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Lessons on Diversity From a Century Ago Still Resonate

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“I believe in diversity, and I think the real death of the United States will be when everyone is just alike.” Ralph Ellison, 1972

“Cultural pluralism, in the simplest of terms, is the idea that diversity is the true genius of American culture,” said Michael Steiner, professor emeritus of American Studies at Cal State Fullerton and author of the recently published book, “Horace M. Kallen in the Heartland: The Midwestern Roots of American Pluralism” (Kansas University Press, 2020). “Ellison’s words describe the firm beliefs of people I’ve been researching over many years.”

Developed as a concept in the early decades of the twentieth century by Jewish-American philosopher Horace Kallen, cultural pluralism was a forceful response to the white racism and rabid xenophobia that erupted during the years surrounding the First World War. 

“Cultural diversity is as vital today as it was a century or more ago,” Steiner said. “The fear- mongering, hate speech and demands for 100% Americanism that our great-grandparents witnessed continues today. A new authoritarian era of closing borders, building walls and demonizing people of color has erupted, and today’s Black Lives Matter protests make Kallen’s work more relevant than ever.

Kallen (1882-1974), grew up poor in Boston. His father, an Orthodox rabbi, expected his son to follow in his rabbinical footsteps. Kallen rebelled against his authoritarian father, was accepted at Harvard, and began his rise as a philosopher in his own right.

Cultural pluralism … is the idea that

diversity is the true genius of American culture.

“Kallen developed his vision of pluralism during the years he taught at the University of Wisconsin (1911-18) and traveled throughout the Midwest,” Steiner said. “My book shows that he was inspired by the Midwest’s diversity, and with the coming of the First World War he published the idea of cultural pluralism — a concept that still reverberates in our culture.   

“Rather than forcing immigrant groups into a uniform American mold or an obliterating melting pot as demanded by authoritarians like Theodore Roosevelt and Woodrow Wilson, Kallen, along with pluralists Jane Addams, W.E.B. Du Bois, and Alain Locke, believed that America is at its best when it encourages groups to cultivate their distinctive social worlds and create a mosaic of interacting parts,” Steiner said. 

Kallen wasn’t the first to embrace this ideal but was one of the first to give it a name. As early as 1867, in fact, African American statesman Frederick Douglass foresaw the United States as an all-embracing “composite nation” composed of cultures from every continent of the world.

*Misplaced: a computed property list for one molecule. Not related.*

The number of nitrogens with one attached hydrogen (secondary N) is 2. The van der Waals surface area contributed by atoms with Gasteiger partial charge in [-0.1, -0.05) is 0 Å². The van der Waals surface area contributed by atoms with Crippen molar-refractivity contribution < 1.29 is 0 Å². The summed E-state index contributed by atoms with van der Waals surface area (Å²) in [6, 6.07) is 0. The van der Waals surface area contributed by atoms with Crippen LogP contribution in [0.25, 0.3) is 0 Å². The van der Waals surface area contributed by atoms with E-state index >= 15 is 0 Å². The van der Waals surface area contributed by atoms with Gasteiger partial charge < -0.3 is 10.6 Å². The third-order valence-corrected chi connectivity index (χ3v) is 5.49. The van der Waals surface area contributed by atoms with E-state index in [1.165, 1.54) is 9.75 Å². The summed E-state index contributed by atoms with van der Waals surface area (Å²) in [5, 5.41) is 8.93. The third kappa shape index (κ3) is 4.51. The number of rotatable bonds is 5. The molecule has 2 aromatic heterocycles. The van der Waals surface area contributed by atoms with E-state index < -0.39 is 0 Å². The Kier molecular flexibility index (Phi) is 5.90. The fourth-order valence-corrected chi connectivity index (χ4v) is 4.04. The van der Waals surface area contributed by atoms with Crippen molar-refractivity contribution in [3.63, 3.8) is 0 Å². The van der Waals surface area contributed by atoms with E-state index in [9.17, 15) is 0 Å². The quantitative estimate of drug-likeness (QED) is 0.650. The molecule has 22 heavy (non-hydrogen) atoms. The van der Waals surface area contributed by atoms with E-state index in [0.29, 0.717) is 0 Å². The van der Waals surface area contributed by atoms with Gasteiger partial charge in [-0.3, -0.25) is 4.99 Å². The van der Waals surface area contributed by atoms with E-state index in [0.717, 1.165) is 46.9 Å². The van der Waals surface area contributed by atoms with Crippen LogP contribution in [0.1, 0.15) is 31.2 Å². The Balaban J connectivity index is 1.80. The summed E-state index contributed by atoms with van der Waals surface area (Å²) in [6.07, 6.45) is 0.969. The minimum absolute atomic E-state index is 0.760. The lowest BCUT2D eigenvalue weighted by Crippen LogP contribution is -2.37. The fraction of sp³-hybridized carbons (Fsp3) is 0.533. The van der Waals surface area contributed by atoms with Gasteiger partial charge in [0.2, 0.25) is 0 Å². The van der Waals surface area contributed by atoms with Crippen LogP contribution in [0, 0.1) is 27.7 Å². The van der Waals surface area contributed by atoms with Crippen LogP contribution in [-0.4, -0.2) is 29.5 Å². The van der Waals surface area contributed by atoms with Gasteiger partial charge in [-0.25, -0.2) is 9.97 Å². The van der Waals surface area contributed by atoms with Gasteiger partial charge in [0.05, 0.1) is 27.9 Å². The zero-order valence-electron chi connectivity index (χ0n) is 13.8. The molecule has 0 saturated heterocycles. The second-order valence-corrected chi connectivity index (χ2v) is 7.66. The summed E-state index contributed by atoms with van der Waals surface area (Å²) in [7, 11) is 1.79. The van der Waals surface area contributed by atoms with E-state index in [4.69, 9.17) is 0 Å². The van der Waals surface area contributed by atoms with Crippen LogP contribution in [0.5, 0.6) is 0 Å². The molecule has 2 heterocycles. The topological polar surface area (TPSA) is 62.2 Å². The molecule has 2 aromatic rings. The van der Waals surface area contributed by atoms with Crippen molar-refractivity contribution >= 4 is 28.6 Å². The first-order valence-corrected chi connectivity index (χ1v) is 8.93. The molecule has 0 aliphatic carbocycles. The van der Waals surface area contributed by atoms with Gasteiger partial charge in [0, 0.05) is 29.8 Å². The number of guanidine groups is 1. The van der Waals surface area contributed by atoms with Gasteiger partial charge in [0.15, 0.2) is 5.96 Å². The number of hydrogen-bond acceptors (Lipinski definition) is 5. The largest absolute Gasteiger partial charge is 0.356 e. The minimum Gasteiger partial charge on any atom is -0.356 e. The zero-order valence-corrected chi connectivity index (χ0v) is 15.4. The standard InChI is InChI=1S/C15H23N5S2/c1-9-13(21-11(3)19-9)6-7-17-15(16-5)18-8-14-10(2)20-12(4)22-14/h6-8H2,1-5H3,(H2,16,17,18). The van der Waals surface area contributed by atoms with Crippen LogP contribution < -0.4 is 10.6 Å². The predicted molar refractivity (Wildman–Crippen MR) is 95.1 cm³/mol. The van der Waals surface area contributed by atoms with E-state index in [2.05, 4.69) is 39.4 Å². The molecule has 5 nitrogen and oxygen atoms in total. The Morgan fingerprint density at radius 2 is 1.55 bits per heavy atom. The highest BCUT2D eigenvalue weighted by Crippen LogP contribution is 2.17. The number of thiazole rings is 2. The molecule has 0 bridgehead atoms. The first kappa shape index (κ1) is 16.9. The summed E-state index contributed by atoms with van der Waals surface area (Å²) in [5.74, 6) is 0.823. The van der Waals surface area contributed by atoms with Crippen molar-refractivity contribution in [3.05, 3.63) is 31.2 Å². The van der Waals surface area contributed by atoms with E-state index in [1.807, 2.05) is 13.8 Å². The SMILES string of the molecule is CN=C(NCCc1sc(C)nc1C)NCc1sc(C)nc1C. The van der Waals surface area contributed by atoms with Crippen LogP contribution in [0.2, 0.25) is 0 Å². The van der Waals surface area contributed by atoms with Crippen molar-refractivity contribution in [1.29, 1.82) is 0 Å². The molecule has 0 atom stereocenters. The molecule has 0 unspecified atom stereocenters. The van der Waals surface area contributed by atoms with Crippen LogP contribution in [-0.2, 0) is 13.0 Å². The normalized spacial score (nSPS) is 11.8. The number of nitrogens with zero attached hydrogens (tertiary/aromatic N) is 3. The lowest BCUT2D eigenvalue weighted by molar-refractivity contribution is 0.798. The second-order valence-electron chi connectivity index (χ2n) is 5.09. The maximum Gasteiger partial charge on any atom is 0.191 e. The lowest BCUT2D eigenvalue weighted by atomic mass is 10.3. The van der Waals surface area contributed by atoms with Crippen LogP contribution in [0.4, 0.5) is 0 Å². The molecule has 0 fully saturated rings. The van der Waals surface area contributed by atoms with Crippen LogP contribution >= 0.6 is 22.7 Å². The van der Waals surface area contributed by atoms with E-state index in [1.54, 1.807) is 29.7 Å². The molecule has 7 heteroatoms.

“Kallen was an engaging, outgoing man, and many people influenced his idea. One person in particular shaped his life and thoughts,” Steiner said. “As a graduate student at Harvard in 1906, Kallen exchanged ideas about cultural identity with a brilliant African American undergraduate, Alain Locke. A year later, Locke went to Oxford as the first black Rhodes Scholar, and Kallen was there doing post-doctoral research. The two formed a deep and complicated relationship that lasted nearly 50 years until Locke’s death in 1954.

“Their friendship intensified in England as Kallen became increasingly aware of anti-Semitism and Locke experienced double prejudice for being both gay and black. It was during this three-year period at Harvard and Oxford that the young philosophers debated issues of identity and the term ‘cultural pluralism’ cropped up in their conversations.

“Locke achieved fame as a founder of the Harlem Renaissance in the early 1920s, and Kallen became known for publishing the concept of cultural pluralism during the same period,” Steiner continued. “Locke’s role in the birth of this idea and influence in urging his Jewish friend to include African Americans in his theory remained largely unacknowledged throughout Locke’s lifetime. Their complex friendship is a significant chapter in Jewish-Black relations and American race relations in general.”

“More than a century ago, Kallen, Locke and others urged us to celebrate cultural differences and to embrace pluralism as the highest form of patriotism, and I trust that by continuing this good fight we can begin, in James Baldwin’s famous words, to ‘end the racial nightmare, achieve our country and change the history of the world.'” 

Contact: Valerie Orleans,